Ankles: A poem

MOATA TAMAIRA
Last updated 12:31 14/11/2013

The Poet Chatterton - Auckland Art Gallery Toi o Tamaki
The Poet Chatterton - Auckland Art Gallery Toi o Tāmaki
I've got to be honest. Though I love words I've never been much of a one for poetry. As a child Pam Ayres appealed quite a bit, as did "The Night Before Christmas" but in adulthood, with a couple of notable exceptions*, I have avoided poetry whenever possible. Unless it's put to music and has a bit of a beat behind it because, somehow that makes everything okay.

I mean, what the hell was Bohemian Rhapsody on about? I don't know and I'm sure if it were a poem I'd have gladly passed it by with nary a "no, I won't do the fandango, thanks very much". But chuck a bit of guitar in it and it's a headbanging good time, suddenly.

Which is just my way of saying that I'm aware that my "stance" (if you could call it that) on poetry is pretty much based on nothing but my own laziness. Frankly, poems have a tendency to make you work a bit harder. Get my nuance, they seem to say. My meaning may not be clear... or maybe there just isn't any, I'll never tell.

But sometimes prose just doesn't cut it and so this morning I found myself actually writing a poem. I feel like this is something I should apologise for, but in typical fashion it is very much a straightforward sort of a thing, and probably won't have you questioning the nature of existence or free will. Maybe I'll cover that tomorrow.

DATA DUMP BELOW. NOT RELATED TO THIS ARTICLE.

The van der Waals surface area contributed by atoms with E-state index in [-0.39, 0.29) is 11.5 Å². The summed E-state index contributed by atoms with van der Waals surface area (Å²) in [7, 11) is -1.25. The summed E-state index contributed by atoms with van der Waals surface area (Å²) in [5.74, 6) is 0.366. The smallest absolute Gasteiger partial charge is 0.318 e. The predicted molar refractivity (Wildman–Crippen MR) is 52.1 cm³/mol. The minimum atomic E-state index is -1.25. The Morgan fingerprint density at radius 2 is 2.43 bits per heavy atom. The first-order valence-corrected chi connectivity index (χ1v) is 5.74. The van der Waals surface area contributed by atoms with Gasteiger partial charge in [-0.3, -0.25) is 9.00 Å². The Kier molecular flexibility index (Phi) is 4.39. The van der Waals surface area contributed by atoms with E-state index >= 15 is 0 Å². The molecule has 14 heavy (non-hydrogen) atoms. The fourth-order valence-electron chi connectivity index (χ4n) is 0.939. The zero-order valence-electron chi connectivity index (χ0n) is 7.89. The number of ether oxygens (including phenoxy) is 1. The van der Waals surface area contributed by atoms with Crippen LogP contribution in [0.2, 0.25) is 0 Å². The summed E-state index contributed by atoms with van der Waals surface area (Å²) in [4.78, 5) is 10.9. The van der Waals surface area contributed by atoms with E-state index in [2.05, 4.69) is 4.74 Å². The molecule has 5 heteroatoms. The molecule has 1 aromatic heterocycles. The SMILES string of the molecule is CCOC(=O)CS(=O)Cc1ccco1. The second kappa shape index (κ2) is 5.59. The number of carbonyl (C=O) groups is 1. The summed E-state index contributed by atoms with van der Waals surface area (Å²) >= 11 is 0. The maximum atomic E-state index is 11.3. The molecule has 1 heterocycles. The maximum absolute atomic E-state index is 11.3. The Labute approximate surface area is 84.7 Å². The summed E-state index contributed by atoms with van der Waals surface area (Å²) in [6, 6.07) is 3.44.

Ankles: A poem

I only have ankles in the morning

By "the pm" they have disappeared from view

But where do they go? I'd really like to know

For without them what's a girl with legs to do?

I only have ankles in the morning

By lunchtime they're replaced with marshmallow

Don't want to be rude, but they belong on that Staypuft dude

Soft and ill-defined and wobbling as I go

I only have ankles in the morning

In the afternoon they turn into reservoires

For the water I retain, doesn't want to drain

And congregates just below my calves

I only have ankles in the morning

They are shapely and comparatively thin

But after some time on my feet, they're chubby bits of meat

Sometimes I'm even flabby in my shins

I only have ankles in the morning

I say "hello" with fondness for I know

by the middle of the day, they'll have gone away

and I will not see them again till tomorrow.

---

How do you feel about poetry, generally (not about the above, which obviously is not very good - I mean the proper stuff)?

Do you have any suggestions for a poetry non-ethusiast?

*The exceptions being a bit of Pablo Neruda and some slurpy, salty Hone Tuwhare, but even so, only the short ones.

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